Let's try a little (thought) experiment in verbal short-term memory. First, find a friend. Then, find a reasonably complex sentence about 45 words long, expressing a cogent and interesting point about an important issue — say this one from a story in today's New York Times: "But the billions in new proposed American aid, officials acknowledge, could free other money for Pakistan’s nuclear infrastructure, at a time when Pakistani officials have expressed concern that their nuclear program is facing a budget crunch for the first time, worsened by the global economic downturn."
Now call your friend up on the phone, and have a discussion about the topic of the article. In the course of this conversation, slip in a verbatim performance of the selected sentence. Then ask your friend to write an essay on the topic of the discussion. (OK, this is a thought experiment, right?)
How likely is it that the selected sentence will find its way, word for word, into your friend's essay?
Actually, there's a prior question, which is whether your friend will have stopped the conversation to ask why you're suddenly talking in such a writerly way. Anyhow, keeping all this in mind, read the follow three brief passages. First, one from Josh Marshall's Talking Points Memo on 5/14/2009:
More and more the timeline is raising the question of why, if the torture was to prevent terrorist attacks, it seemed to happen mainly during the period when we were looking for what was essentially political information to justify the invasion of Iraq.
Now, another from Maureen Dowd's 5/17/2009 NYT column:
More and more the timeline is raising the question of why, if the torture was to prevent terrorist attacks, it seemed to happen mainly during the period when the Bush crowd was looking for what was essentially political information to justify the invasion of Iraq.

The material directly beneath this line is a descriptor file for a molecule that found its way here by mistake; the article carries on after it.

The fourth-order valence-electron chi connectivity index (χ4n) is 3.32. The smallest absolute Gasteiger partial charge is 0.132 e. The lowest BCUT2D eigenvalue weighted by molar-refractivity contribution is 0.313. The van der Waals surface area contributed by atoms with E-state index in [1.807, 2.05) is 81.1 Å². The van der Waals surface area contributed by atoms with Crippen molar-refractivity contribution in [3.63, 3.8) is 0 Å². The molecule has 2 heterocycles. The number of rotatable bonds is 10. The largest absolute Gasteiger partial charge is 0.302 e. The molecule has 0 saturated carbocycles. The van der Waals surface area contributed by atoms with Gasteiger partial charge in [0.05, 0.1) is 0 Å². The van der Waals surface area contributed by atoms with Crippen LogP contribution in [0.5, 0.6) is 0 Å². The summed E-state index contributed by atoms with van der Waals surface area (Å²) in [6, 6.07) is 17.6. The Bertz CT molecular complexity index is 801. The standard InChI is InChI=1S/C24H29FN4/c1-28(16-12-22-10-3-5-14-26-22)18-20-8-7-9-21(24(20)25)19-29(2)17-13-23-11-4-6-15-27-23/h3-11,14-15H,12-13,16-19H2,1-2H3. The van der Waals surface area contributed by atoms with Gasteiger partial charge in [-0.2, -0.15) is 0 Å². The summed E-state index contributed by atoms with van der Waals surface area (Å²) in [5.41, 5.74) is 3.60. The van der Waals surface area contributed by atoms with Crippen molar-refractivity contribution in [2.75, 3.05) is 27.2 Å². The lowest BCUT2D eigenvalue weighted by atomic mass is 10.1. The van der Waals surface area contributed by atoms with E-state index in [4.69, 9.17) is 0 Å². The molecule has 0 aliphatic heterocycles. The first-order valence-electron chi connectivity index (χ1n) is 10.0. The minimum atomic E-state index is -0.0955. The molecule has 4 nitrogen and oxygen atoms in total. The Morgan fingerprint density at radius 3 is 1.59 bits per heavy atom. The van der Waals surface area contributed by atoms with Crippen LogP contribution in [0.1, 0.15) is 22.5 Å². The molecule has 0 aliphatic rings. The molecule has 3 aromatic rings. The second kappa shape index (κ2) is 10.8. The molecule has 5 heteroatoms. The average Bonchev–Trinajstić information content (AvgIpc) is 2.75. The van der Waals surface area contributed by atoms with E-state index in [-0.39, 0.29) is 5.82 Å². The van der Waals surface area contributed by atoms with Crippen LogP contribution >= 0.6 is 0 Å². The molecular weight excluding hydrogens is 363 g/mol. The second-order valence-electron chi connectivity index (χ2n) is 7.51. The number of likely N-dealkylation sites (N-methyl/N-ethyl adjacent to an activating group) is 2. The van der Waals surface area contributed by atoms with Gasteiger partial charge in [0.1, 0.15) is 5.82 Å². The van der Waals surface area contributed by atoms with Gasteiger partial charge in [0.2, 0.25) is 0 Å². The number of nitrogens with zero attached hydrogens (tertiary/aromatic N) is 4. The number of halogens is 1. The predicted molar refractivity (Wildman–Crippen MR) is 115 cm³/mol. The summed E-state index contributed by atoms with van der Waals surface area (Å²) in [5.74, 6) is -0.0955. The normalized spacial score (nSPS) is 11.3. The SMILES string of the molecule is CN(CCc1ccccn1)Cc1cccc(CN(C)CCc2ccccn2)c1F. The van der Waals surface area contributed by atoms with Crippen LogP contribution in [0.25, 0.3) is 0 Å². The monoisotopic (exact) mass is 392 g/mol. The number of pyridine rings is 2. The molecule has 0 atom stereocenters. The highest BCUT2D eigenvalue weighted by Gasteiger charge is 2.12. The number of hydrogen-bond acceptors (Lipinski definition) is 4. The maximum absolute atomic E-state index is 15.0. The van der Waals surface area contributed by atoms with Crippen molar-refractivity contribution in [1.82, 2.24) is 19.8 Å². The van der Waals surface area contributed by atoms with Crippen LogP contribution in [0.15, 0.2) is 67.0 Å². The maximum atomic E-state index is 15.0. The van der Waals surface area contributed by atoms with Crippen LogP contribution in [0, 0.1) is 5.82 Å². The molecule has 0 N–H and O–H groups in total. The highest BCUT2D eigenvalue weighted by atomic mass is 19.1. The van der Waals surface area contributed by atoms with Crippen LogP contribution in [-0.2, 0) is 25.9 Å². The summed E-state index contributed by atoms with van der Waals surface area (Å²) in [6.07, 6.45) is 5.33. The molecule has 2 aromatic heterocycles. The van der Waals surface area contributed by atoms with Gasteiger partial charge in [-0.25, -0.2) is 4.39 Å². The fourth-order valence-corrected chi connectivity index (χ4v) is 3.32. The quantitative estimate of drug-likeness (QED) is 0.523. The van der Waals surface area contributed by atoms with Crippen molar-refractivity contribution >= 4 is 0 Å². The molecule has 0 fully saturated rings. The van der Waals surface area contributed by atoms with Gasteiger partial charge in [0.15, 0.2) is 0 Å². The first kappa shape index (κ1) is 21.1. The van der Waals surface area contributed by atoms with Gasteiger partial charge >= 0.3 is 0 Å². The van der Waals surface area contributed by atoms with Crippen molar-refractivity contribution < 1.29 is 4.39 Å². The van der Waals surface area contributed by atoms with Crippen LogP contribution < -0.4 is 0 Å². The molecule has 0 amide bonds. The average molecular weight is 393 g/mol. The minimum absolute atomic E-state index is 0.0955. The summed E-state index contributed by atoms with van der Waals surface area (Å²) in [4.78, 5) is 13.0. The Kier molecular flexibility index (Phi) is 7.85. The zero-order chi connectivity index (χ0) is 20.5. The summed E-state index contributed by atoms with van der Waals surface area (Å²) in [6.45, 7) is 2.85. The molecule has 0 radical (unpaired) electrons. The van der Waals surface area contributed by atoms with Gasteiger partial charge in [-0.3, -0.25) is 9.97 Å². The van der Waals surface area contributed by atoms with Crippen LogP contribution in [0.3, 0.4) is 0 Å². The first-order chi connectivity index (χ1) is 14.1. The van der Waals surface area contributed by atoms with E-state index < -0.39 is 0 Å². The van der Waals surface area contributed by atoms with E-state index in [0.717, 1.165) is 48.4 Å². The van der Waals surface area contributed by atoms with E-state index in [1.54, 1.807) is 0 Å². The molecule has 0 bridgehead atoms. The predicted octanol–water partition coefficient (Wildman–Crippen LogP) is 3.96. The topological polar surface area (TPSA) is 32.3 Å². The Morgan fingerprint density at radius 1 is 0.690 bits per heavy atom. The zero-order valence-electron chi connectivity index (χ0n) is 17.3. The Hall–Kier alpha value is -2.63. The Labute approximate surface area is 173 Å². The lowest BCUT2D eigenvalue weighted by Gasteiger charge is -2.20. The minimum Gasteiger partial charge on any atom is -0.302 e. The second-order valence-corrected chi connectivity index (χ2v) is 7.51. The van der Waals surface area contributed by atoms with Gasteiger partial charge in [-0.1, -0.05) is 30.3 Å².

(You'll note that the two sentences are exactly the same, except for the substitution of "the Bush crowd was" for "we were")
I didn't read his blog last week, and didn't have any idea he had made that point until you informed me just now. i was talking to a friend of mine Friday about what I was writing who suggested I make this point, expressing it in a cogent — and I assumed spontaneous — way and I wanted to weave the idea into my column. but, clearly, my friend must have read josh marshall without mentioning that to me.
As a college professor, I've heard many excuses for plagiarism over the years, but I don't believe that I've ever heard one quite that lame.
Back in 1987, when Dowd had just been assigned to the NYT's Washington bureau, she made a name for herself by pursuing Joe Biden over his borrowing of rhetorical tropes and short phrases from other politicians. The key story was "Biden's Debate Finale: An Echo From Abroad," 9/12/1987, which pointed out the following connection (quoted from Dowd's story):
(Neil Kinnock) "Why am I the first Kinnock in a thousand generations to be able to get to university?" Then pointing to his wife in the audience, he continued: "Why is Glenys the first woman in her family in a thousand generations to be able to get to university? Was it because all our predecessors were thick?"
(Joe Biden) "I started thinking as I was coming over here, why is it that Joe Biden is the first in his family ever to go to a university?" he said. Then, pointing to his wife, he continued: "Why is it that my wife who is sitting out there in the audience is the first in her family to ever go to college? Is it because our fathers and mothers were not bright?"
In a later story ("Biden Is Facing Growing Debate On His Speeches", Dowd cited some additional cases of unoriginality, for example this one:
At the Democratic National Convention in 1976, Mr. Humphrey, then a Senator from Minnesota, declared: "The ultimate moral test of any government is the manner in which it treats three groups of its citizens: first, those who are in the dawn of life, our children; second, those who are in the shadows of life, our sick, our needy, our handicapped, and those, third, in the twilight of life, our elderly."